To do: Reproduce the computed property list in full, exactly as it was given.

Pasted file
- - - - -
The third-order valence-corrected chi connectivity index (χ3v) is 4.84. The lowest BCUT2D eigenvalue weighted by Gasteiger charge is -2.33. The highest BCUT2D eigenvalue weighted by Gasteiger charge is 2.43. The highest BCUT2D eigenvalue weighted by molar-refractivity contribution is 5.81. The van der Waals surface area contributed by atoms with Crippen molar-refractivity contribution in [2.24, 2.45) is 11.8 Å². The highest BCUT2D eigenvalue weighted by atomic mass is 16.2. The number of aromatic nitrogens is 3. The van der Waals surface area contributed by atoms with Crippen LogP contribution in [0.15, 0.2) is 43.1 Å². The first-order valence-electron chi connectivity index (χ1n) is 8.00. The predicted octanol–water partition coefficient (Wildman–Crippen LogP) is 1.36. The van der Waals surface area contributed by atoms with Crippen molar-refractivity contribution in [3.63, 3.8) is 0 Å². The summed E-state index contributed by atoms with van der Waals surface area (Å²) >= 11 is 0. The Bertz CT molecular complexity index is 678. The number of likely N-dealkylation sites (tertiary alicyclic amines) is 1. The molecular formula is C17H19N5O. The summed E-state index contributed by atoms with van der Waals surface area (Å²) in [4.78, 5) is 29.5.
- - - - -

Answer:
The third-order valence-corrected chi connectivity index (χ3v) is 4.84. The lowest BCUT2D eigenvalue weighted by Gasteiger charge is -2.33. The highest BCUT2D eigenvalue weighted by Gasteiger charge is 2.43. The highest BCUT2D eigenvalue weighted by molar-refractivity contribution is 5.81. The van der Waals surface area contributed by atoms with Crippen molar-refractivity contribution in [2.24, 2.45) is 11.8 Å². The highest BCUT2D eigenvalue weighted by atomic mass is 16.2. The number of aromatic nitrogens is 3. The van der Waals surface area contributed by atoms with Crippen LogP contribution in [0.15, 0.2) is 43.1 Å². The first-order valence-electron chi connectivity index (χ1n) is 8.00. The predicted octanol–water partition coefficient (Wildman–Crippen LogP) is 1.36. The van der Waals surface area contributed by atoms with Crippen molar-refractivity contribution in [3.63, 3.8) is 0 Å². The summed E-state index contributed by atoms with van der Waals surface area (Å²) >= 11 is 0. The Bertz CT molecular complexity index is 678. The number of likely N-dealkylation sites (tertiary alicyclic amines) is 1. The molecular formula is C17H19N5O. The summed E-state index contributed by atoms with van der Waals surface area (Å²) in [4.78, 5) is 29.5.